Yale Art Gallery

I was in New Haven last Fall and in an unusual fit of nostalgia, visited a number of buildings that were in my heavy rotation viewing in grad school.  Louis Kahn's Yale Art Gallery was right across the street from my school and I viewed it so often that I realize now I took its deft expression for granted.

Kahn's first major commission, the Yale Art Gallery was designed in 1951 as an extension to the collegiate Gothic gallery and was to contain a number of different uses.  Kahn responded by making a flexible space spanned with a tetrahedral waffle slab ceiling.  The strict geometry of that construction not only allowed for changing uses, but established the taut, graceful and, planar expression that evokes a kind of timelessness in its simplicity.

The building's organization is straight-forward and deceptively simple - clustered service spaces supporting hierarchically dominant galleries and workspaces.  Kahn's desire to instill a quiet monumentality is largely achieved in his explicit contrast of stark, windowless walls sitting adjacent to the fussiness of the faux Gothic campus.

 

At the end of his career, Kahn designed the magnificent British Art Center directly across the street from the Yale Art Gallery.  The British Art Center is an architectural masterpiece, understated in its order and simplicity, form and materials.  It further develops and resolves the same questions posed by the Yale Art Gallery twenty years beforehand.  Perhaps the British Art Center's mastery led me to discount Kahn's work of years earlier.  Perhaps at the time, familiarity breed complacency on my appreciation of the Art Gallery.  I'm so very glad to have seen this building again after so many years and maybe I can now see it for its own grace and presence.  Perhaps it took twenty or so years of my own architectural practice to really appreciate the power of what appears so simple and complete.

thank you, Mr. Kahn

thank you, Mr. Kahn

Frank Lloyd Wright in California, 1920s

I recently returned from a trip to Los Angeles and when I was there I took the opportunity to visit a number of Wright buildings.  Of particular interest to me were the textile block houses of the early 1920s - the Freeman, Storer, Ennis and Millard houses.

Ennis House, 1923

Ennis House, 1923

Wright's first major work in California is the Hollyhock house, an explicitly Mayan Revival style fantasy, looking down on the city from its perch on Olive Hill.  It is a strange design for an unusual client and maybe represents Wright's first attempts to shed the Prairie Style compositions of hovering roofs and dominantly horizontal planes.  It is a volumetric construction and the large, blocky, overlapping masses foreshadow the more sophisticated and refined textile block houses that were to follow.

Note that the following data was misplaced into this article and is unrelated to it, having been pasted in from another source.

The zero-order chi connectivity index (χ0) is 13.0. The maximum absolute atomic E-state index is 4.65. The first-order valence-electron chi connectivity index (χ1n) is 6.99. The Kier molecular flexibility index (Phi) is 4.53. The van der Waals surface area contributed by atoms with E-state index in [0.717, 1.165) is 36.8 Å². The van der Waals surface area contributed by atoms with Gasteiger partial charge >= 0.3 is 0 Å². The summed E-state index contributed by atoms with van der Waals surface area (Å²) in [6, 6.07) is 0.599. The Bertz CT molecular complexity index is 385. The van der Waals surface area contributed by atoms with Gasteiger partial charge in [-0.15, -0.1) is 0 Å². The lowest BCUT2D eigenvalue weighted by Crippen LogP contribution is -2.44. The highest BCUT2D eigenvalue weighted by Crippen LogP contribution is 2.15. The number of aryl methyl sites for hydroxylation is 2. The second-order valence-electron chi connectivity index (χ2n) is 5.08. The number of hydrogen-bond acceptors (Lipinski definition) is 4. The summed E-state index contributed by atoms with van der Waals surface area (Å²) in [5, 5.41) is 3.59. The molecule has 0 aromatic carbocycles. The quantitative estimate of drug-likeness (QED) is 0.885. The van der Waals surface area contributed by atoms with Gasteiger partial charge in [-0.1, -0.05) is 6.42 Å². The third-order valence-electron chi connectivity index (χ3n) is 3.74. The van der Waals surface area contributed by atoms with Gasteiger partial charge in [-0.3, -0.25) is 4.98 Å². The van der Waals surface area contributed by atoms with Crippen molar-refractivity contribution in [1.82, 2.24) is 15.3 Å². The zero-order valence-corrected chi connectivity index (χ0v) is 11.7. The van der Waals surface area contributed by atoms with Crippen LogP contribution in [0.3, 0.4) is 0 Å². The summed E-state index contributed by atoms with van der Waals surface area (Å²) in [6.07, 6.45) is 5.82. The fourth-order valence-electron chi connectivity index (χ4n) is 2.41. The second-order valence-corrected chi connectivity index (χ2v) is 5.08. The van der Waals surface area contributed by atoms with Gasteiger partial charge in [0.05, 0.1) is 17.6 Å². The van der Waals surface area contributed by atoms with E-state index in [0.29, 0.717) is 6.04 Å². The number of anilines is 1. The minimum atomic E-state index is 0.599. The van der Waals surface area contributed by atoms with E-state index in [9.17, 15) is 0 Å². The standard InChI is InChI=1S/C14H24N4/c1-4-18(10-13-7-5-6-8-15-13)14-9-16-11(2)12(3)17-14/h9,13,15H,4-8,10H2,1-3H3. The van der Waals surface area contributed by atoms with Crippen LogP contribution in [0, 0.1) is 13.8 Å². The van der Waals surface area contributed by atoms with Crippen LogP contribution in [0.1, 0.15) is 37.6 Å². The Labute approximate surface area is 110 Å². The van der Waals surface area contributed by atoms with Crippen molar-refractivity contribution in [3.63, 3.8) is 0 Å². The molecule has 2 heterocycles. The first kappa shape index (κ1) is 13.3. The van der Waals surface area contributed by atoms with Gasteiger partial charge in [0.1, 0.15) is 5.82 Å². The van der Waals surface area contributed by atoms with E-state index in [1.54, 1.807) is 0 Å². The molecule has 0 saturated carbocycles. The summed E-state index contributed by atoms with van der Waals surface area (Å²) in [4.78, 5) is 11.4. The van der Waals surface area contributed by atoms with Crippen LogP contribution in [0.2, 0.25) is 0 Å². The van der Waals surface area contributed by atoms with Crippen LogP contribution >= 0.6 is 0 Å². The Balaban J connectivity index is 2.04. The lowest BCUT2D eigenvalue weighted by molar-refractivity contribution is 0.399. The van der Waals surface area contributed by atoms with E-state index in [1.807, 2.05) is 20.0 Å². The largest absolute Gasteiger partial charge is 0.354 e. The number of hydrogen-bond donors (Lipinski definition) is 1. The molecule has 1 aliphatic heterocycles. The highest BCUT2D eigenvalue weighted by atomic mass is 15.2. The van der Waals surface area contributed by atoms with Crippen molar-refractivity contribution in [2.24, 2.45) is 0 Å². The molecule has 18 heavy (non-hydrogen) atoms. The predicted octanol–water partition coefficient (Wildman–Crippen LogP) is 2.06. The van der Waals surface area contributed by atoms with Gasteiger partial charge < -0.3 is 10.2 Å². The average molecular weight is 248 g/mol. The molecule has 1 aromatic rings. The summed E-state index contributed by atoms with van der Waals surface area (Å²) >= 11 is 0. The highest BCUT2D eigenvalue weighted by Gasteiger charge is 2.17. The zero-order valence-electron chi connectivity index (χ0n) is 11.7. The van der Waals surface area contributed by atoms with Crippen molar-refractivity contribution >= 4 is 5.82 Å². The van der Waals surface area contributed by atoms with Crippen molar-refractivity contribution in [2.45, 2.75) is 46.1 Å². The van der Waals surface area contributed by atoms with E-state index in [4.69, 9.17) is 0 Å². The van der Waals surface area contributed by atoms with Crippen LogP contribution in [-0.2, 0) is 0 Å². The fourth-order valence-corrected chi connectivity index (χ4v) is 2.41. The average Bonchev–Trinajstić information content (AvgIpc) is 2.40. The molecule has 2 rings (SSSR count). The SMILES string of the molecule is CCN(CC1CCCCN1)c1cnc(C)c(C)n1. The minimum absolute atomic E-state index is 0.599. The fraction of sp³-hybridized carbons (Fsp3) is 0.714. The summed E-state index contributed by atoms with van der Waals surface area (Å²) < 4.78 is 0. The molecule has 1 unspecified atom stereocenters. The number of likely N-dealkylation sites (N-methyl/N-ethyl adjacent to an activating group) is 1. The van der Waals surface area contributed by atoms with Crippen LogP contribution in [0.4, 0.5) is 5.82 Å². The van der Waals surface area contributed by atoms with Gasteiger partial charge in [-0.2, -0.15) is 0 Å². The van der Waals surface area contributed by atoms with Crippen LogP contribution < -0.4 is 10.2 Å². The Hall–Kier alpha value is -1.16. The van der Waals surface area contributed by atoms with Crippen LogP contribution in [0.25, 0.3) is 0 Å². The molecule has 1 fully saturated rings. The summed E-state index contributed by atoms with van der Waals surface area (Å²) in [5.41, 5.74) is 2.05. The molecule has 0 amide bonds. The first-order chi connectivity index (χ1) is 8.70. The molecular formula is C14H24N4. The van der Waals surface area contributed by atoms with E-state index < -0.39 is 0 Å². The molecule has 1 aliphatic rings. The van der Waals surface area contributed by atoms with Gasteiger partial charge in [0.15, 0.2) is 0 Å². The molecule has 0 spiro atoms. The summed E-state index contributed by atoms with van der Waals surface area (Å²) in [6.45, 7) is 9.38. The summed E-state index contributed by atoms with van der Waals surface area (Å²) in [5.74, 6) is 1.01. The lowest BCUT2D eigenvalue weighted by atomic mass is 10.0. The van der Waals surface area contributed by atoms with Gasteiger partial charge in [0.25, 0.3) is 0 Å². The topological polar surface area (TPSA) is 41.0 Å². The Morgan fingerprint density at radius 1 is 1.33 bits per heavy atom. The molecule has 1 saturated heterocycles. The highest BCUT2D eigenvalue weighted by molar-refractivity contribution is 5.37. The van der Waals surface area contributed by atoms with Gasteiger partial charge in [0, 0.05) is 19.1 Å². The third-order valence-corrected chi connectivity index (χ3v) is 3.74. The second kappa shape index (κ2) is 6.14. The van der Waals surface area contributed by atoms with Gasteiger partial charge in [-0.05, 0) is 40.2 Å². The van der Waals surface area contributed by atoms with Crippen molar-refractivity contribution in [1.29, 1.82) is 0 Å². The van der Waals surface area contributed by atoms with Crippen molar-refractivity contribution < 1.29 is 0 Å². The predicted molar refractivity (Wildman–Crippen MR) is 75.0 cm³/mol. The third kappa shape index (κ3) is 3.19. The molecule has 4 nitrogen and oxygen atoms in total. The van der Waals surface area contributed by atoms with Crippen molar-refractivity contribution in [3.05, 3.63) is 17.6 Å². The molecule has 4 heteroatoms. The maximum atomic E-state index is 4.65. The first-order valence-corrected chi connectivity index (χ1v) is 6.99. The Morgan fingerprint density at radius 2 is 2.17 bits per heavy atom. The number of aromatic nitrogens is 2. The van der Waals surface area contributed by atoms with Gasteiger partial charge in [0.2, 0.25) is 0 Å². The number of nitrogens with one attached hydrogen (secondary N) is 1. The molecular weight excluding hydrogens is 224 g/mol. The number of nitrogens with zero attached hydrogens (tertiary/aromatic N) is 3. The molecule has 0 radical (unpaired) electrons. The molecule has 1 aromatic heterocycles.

Hollyhock, 1919

Hollyhock, 1919

The textile block houses are all designed and executed in the same year, 1923, and represent an amazing body of work for an architect testing new materials on challenging and unfamiliar topography.  These houses gradually abandon the explicitly formal aspects of the Mayan Revival style but maintain the surface patterning and volumetric expressions.

 

Freeman House, 1923

Freeman House, 1923

Each of these houses sit on incredibly steeply sloping sites among the foothills and mountains north of the LA basin.  It is easy to imagine that the choice of building materials - custom patterned, but standardized concrete blocks - was influenced by the technological and logistical challenge of building on significantly vertical terrain.  The use of concrete blocks drive the houses to express themselves in large, muscular volumes, eschewing conventional windows and doors in lieu of glazed openings between masonry masses.

 

Storer House, 1923

Storer House, 1923

The textile blocks are fascinating and much has been written about their patterns and motifs. My interest lies more with the overall building massing and how these buildings differ so dramatically from the light, seemingly weightless glass and panel construction that we associate with California Modern - the work of Neutra and Lautner, Eames and Eichler.

 

Ennis House sketch

Ennis House sketch

Wright's architecture extends the rough hillocks of the landscape and acts more like piled up boulders than built constructions.  The textile block houses are masonry constructions, blocks added to yet more blocks, stepping up the hillside and creating sheltered spaces between.